When tenants of Dorset Court and Admiral Court in West Philadelphia got eviction notices in early April, many of them were shocked that they would only have three weeks to pack and leave their homes. But surprise turned to anger after they learned that the letters from their landlord were a phony intimidation tactic to scare them out — and he had never had a rental license.
“Basically, we were all hit with a nice little curveball,” said Stephen Veney, 30, a Dorset Court resident for the past few years. “We thought we all had extra time to get things together. The next thing we know, we were hit with a note, given to us on the 9th of this month, saying we all had to be out by the 30th. None of us was ready for that.”
A group of some 70 tenants received the phony eviction letters. Now they’re organizing to fight the buildings’ owner, Phillip Pulley of SBG Management, with support from Community Legal Services and the Philadelphia Tenants Union (PTU), who organized a rally outside the buildings at 47th and Locust streets on Monday afternoon. They said Pulley has rented out the apartments since 2015 without a rental license, and none of the rental payments were even legal. (SBG did not respond to requests for comment. The identity of the buildings’ buyers and their future was not made public).
“A landlord who cannot legally evict anyone in this building without a rental license is trying to scare them out, by sending them these threatening letters saying utilities are going to be shut off and doors are going to be locked,” said George Donnelly, an attorney with the Public Interest Law Center (PILC). “What’s happening here is a clear example of a power imbalance between hardworking tenants who’ve been paying their rent and doing what they’re supposed to do as tenants, and landlords who hold the ultimate trump card, which is they can take someone’s housing from right under their feet.”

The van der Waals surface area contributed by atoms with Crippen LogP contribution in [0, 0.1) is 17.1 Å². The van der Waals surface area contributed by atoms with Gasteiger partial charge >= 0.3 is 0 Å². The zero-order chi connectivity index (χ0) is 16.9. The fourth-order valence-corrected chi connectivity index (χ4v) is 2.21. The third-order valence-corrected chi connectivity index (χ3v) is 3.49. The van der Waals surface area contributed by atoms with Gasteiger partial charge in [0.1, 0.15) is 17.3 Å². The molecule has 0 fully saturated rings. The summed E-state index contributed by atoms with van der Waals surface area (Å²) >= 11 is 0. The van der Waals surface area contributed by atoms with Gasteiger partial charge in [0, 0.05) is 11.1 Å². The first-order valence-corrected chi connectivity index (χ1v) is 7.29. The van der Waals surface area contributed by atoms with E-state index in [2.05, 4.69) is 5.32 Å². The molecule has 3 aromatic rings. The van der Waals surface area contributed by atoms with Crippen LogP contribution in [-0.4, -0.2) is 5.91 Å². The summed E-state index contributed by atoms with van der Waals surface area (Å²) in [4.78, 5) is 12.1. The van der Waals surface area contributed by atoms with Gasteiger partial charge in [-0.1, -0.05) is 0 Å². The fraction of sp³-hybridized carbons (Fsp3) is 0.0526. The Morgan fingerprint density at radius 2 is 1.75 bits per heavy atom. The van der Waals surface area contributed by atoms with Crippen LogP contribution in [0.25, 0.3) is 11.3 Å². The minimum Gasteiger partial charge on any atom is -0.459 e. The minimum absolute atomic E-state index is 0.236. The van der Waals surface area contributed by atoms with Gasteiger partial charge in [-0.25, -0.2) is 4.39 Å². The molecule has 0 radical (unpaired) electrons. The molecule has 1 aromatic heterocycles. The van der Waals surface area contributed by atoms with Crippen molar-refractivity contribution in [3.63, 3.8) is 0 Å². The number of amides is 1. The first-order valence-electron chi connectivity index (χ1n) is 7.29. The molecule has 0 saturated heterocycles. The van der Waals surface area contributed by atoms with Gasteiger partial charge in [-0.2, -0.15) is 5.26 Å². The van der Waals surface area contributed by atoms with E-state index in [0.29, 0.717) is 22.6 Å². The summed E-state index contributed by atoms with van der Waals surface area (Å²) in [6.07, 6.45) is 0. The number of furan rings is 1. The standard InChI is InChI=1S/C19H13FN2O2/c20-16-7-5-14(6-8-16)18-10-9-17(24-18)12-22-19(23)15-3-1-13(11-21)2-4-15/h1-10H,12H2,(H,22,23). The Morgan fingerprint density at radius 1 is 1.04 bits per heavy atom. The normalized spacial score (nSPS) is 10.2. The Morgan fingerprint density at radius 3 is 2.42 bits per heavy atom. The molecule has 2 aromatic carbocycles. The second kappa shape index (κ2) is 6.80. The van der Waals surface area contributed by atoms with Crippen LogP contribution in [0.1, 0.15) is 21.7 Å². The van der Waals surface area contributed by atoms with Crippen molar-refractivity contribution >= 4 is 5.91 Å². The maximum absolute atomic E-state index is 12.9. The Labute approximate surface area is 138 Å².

PILC and the Tenants Union support the Just Cause Eviction bill introduced in City Council by Councilman Curtis Jones Jr., which would legally require landlords evicting tenants to give ample notice and return their security deposits by move-out day to help with relocation costs. The bill is stalled in Council.
PTU has demanded Pulley give all the tenants 90 days, their security deposits back and $2,000 in relocation costs. Attorneys from CLS got the tenants a new court hearing on their eviction on May 24.
“He’s collecting rent, and it’s not legal,” said Morris Brown, 82, a Korean War veteran who has lived in Dorset Court for a few years. “So, I’d like my money back.”
Beyond the lack of rental licenses and shoddy conditions tenants described in their homes, the phony eviction letters are an increasingly common tactic in rapidly gentrifying sections of Philadelphia, said PTU organizers and attorneys.
“This is happening on a regular basis,” said Trine Smith, a PTU organizer, who said she calls change in neighborhoods like West Philly not gentrification but “aggressive assault on black and brown families.”
“I’d really like to have a heart to heart with some of these developers about what is happening here, how can we coexist and develop without displacement,” Smith said. “They don’t give no space for being human in a lot of these situations. They just see us as poor and expendable.”
For Veney, his home at Dorset Court has been more of a burden than a benefit. Issues with mold in the building and lead pipes raised health concerns that made it impossible for his children to live with him, he said.
“I got this apartment so I could be a dad, bring the kids here, put them in this school,” said Veney, a server at Red Lobster, pointing to nearby Henry Lea Elementary. “I almost got there.”